By Len "Muddy" Mardeusz
Berry Gordy Jr. : A Self-Made Visionary
If there is any place where the legacy of doo wop was kept alive and simmering in rhythm and blues it was in Detroit. A label was started in 1959, when Berry Gordy Jr. (at first called Tamla), released a single called, “Reet Petite”.
Gordy wrote the song for Jackie Wilson. He received a family loan of $800 and set up his label in a two story house in Detroit. Berry Gordy then set up a recording studio in the basement. He put a sign outside in front of the house that read, “Hitsville,USA”. Just a meer two years later, in 1961, Berry Gordy’s release of the Miracles “Shop Around” astoundingly became a # 1 R & B hit record. He also released the Marvelettes, “Please, Mr. Postman” which jumped to #1 on the Pop Charts. Motown released their first hits, with R&B and Pop Records. That same year, Gordy signed the Supremes, Stevie Wonder and the Temptation. A threesome that Berry Gordy would build on.
Berry Gordy’s dream was to establish a label crossover between R&B and Pop music. Under his guidance the label began to slowly thrive, it had all the necessary ingredients. Berry Gordy put together a great roster of young artists; an outstanding production team in the persons of
Lamont Dozier and Eddie and Brian Holland. They were known as Holland/Dozier/Holland. Gordy put together a house band, the Funk Brothers who were central in establishing “the Motown sound”. As an independent Motown, Berry Gordy’s label was able to achieve what so very few main stream record companies could: credibility with fans while charting top hits.
In the beginning of the Supremes, there were some false starts—Gordy who had signed the female quartet, decided to move Diana Ross to lead vocals. He then assigned the group to his incredible writing and production team Holland/Dozier/Holland. It was the right move. The team gave the group their first #1 hit, “Where Did Our Love Go.”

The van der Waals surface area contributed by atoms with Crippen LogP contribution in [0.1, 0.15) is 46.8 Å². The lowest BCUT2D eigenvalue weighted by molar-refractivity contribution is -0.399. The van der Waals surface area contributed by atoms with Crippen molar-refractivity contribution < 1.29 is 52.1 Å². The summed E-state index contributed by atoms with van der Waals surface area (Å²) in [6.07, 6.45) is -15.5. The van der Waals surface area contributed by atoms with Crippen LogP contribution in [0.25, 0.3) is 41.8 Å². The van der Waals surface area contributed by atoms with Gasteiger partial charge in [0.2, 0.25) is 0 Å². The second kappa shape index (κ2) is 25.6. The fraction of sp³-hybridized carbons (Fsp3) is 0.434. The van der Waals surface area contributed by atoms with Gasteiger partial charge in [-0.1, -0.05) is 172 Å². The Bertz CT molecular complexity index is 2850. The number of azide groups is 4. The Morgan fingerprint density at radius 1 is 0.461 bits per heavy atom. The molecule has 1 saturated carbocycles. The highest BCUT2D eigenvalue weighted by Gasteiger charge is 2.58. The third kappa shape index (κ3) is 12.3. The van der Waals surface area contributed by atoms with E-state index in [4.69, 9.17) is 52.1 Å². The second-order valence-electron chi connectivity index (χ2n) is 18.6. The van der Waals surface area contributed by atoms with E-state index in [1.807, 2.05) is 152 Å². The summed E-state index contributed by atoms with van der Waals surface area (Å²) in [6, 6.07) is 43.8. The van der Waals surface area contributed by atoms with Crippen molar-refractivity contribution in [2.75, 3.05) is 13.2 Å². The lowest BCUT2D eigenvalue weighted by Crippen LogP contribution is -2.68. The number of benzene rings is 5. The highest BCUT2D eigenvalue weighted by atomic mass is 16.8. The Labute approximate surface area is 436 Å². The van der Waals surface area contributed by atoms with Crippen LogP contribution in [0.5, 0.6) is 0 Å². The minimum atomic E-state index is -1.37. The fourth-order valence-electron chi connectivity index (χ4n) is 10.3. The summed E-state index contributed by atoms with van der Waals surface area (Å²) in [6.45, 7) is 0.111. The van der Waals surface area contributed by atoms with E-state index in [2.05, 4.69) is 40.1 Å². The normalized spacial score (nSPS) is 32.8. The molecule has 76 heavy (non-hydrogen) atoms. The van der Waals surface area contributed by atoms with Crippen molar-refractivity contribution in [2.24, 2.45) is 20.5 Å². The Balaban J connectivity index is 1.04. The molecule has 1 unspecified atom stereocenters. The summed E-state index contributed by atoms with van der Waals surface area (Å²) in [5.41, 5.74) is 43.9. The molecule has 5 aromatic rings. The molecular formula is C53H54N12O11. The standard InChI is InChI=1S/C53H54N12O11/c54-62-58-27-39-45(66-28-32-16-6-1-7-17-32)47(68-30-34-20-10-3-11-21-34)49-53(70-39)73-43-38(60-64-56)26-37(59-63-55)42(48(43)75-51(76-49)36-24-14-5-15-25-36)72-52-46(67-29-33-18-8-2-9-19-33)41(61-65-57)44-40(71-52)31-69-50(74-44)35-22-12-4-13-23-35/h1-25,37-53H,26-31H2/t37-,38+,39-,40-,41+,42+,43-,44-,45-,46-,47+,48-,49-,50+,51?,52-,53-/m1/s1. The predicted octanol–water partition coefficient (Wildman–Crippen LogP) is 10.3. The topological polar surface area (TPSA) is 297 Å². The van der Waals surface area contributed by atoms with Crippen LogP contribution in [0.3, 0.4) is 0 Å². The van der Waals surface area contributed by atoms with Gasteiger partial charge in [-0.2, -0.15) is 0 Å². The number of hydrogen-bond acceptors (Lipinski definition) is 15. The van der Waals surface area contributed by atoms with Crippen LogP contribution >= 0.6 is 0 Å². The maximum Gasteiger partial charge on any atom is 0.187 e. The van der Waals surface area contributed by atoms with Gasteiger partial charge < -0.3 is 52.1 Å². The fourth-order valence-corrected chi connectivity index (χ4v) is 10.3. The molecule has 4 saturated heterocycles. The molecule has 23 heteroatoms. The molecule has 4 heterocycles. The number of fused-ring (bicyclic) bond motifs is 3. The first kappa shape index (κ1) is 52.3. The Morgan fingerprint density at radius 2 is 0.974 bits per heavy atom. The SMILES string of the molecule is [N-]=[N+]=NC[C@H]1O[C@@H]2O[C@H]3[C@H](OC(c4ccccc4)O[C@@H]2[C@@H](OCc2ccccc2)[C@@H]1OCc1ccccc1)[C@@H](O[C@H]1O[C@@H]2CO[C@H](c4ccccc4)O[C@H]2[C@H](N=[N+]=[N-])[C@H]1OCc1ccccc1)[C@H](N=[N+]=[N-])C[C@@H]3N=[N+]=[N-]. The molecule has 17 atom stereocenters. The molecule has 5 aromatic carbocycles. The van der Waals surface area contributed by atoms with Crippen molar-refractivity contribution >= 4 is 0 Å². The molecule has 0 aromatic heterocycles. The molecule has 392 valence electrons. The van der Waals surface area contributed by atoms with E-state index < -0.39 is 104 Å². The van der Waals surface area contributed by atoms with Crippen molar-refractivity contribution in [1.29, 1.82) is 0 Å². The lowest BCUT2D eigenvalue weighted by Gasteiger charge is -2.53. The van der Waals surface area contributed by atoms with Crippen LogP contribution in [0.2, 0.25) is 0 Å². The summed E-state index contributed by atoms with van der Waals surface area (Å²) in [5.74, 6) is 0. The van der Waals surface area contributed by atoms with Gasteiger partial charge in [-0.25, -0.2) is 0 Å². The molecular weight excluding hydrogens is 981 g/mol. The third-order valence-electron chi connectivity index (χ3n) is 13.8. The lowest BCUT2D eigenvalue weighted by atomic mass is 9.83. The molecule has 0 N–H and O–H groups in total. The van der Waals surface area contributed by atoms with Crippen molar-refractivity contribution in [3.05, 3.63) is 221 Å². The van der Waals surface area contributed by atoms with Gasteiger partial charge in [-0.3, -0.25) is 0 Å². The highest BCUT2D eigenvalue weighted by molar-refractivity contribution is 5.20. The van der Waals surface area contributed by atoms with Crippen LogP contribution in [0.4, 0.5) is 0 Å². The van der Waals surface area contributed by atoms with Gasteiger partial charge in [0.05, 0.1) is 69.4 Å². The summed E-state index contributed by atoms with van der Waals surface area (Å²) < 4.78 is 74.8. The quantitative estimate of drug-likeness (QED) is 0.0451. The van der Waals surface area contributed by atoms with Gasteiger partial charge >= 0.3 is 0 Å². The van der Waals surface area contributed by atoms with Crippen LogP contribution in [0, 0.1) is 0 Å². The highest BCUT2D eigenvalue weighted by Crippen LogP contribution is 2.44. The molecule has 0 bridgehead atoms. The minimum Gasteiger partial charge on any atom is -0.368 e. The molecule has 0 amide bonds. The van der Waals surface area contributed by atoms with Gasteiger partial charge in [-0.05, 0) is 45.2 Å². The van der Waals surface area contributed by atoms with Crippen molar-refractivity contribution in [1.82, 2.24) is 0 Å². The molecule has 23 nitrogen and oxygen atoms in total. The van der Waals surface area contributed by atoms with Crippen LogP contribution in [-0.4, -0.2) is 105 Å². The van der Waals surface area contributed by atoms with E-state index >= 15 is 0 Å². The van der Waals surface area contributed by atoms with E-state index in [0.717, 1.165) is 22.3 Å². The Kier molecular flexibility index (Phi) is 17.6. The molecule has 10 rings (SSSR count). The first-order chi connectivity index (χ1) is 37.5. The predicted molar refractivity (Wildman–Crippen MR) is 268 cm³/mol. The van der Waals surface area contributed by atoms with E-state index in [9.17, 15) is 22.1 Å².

Berry Gordy had the idea, vision to foresee somewhat further up the music road, where the fans R&B, and Pop genres all crossed paths. The foresight allowed him to build a multi-billion Independent Record company, Motown Records. The many African-American artists that were
a part of Motown Records is immense, their musical talents astounding. The Chi-Lites, the Four Tops, Marvin Gaye, Gladys Knight & the Pips, the Supremes, the Commodores, this Jackson 5, Michael Jackson, Mary Wells and so many more. In 1963, Berry signed a music prodigy, a 12 yr. old Steveland Morris. Gordy dubbed him Stevie Wonder and the rest is history. Smokey Robinson, who Berry Gordy called the “Soul of Motown” , whose big hit “Tears Of A Clown” brought the label in to middle America.
Today that two story frame house, with a recording studio in the basement and sigh that reads, “HITSVILLE USA” is still standing, now as a Historical site. A tribute to a young man who had a dream, Berry Gordy,Jr. Berry Gordy has been inducted in the Rock and Roll Hall of Fame and the Song Writers Hall of Fame and he has received a Pioneer Award. Jimmy Webb said, “Berry Gordy not only created a record label he created a genre.”
Len “Muddy” Mardeusz